“I didn’t quit; I just took a minute,” she explains. “After so many years (of working in Hollywood), you see the process. You see that it overlaps and you see that it doesn’t stop. John Lennon called (fame) ‘the merry-go-round.’ While there is a lot of joy involved in that experience, especially in the privilege of getting to be a storyteller and getting to do what you love in making a living, there’s a lot that gets pushed by the wayside with respect to your personal life. If you’re going to do this job as a storyteller well and you’re committed to it, then there are things that you don’t get to engage in and nurture. Those things might be more important than anything you might be doing, with respect to your professional life.
“When you do one long enough, the other one kind of tends to disappear a little bit. And then you have no reason to get off the merry-go-round because there’s nothing you’ve nurtured or built that’s more important than that. That’s imbalance and it’s not healthy. So, I needed to take a minute and watch my niece and nephew turn from babies into toddlers and then into children, and know them, because they’re going to have their birthday parties, and they’ll understand that you can’t be there because your job won’t let you, because the urgency of filmmaking and the time that it consumes, and the urgency of promoting the film and the time that it consumes, they understand that you can’t be there but they’re having the birthday party anyway. And then it’s just your loss. They’re having the barbecue anyway, and your friends are getting closer (to each other) nurturing their relationships, and it’s just your loss.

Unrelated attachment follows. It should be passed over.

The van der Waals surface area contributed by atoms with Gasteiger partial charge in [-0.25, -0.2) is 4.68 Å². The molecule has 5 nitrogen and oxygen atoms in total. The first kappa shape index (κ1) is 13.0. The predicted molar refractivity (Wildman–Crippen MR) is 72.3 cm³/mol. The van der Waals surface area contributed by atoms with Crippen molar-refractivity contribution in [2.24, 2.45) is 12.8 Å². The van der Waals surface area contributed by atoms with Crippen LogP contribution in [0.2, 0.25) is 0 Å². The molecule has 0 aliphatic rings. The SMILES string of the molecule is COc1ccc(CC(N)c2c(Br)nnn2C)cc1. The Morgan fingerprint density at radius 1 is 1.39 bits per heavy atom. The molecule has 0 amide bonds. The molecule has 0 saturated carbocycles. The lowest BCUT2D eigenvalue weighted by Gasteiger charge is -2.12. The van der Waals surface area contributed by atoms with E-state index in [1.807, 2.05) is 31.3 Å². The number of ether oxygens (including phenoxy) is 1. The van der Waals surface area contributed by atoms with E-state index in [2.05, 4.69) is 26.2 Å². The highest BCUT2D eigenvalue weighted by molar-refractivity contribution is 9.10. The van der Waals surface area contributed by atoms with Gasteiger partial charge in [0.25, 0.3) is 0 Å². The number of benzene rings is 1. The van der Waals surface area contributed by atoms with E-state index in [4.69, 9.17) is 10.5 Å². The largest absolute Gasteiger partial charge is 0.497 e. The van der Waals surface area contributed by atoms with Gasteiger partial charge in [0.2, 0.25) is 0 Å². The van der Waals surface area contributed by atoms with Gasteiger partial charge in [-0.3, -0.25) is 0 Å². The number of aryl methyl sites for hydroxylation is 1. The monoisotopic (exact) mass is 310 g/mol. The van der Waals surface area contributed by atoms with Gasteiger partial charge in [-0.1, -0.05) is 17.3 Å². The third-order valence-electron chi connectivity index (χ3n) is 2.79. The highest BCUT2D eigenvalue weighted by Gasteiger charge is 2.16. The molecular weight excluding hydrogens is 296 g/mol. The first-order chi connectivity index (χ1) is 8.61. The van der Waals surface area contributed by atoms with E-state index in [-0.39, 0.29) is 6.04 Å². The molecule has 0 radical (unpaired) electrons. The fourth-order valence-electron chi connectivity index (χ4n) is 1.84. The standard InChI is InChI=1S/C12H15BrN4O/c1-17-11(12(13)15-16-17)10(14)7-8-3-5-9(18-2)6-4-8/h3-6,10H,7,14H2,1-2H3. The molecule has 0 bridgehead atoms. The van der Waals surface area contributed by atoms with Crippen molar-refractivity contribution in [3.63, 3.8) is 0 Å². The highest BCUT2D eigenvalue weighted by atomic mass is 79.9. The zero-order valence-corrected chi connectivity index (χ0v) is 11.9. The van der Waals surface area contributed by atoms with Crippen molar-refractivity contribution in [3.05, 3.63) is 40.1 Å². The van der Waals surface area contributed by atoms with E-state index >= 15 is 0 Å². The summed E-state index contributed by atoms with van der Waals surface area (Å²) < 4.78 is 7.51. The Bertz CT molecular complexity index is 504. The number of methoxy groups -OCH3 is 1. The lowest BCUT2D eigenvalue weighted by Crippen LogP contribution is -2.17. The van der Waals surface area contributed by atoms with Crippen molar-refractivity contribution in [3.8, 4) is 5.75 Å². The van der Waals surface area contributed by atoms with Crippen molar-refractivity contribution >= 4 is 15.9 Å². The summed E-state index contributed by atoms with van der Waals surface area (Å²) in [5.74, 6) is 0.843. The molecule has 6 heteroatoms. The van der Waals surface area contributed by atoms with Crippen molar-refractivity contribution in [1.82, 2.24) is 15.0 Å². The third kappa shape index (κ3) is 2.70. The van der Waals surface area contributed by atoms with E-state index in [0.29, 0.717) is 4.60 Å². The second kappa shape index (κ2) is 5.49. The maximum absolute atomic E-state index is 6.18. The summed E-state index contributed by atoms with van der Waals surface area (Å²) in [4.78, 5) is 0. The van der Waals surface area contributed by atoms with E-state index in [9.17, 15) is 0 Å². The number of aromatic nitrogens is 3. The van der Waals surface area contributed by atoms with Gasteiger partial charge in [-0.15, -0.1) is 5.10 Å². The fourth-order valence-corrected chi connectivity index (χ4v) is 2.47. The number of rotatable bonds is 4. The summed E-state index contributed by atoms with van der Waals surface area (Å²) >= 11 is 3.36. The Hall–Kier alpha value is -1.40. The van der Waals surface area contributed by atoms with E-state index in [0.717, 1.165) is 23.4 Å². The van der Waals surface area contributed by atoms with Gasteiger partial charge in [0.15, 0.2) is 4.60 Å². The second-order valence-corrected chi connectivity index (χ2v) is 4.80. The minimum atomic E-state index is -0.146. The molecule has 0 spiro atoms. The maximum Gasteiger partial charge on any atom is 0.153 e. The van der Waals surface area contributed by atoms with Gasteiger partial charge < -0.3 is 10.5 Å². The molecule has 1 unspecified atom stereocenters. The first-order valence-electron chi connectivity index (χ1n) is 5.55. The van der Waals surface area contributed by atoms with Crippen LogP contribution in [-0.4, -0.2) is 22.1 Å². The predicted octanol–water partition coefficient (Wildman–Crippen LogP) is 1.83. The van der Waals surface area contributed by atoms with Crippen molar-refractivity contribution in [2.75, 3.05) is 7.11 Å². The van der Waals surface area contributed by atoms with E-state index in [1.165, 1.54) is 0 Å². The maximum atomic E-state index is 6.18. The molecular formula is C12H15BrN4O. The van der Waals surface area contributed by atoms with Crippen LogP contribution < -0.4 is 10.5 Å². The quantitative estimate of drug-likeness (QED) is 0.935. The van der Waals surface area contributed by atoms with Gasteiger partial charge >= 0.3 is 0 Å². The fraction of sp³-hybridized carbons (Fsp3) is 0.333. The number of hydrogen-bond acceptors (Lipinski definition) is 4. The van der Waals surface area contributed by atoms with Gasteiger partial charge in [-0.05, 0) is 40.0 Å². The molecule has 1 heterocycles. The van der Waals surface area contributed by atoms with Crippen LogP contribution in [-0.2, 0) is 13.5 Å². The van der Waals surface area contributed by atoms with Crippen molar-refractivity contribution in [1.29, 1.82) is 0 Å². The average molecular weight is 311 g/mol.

“So, I started to look around and I didn’t like myself very much. I didn’t like sitting at home after the Golden Globes in the failure of my personal life, by myself. I didn’t like it; it wasn’t fun. For what? Why do you have these huge moments where you get to celebrate with nobody? So, I needed to work on that. I was boring myself. You go from one of these (events) to one of these and to one of these and, oh my word, (you wonder) how much more can (I) talk about my boring self. I needed to learn something. I’d reached a point in my life where I wasn’t growing anymore. You can’t grow when you’re constantly pretending to be somebody else, working in somebody’s else house and wearing somebody else’s shoes. I needed to grow. So, now I say ‘no.’ I say, ‘I’d love to do that but my mom’s birthday is on my schedule and I’m going to have to be in Florida that week. I’m sorry. If we can do it another time …’”
She says that now, in her late 40s, she is making better choices.
“I know it’s not more important, and I know that it can wait, despite everybody’s panic and urgency. Now, if it can’t wait, then I can’t do it. That’s what’s different,” she says.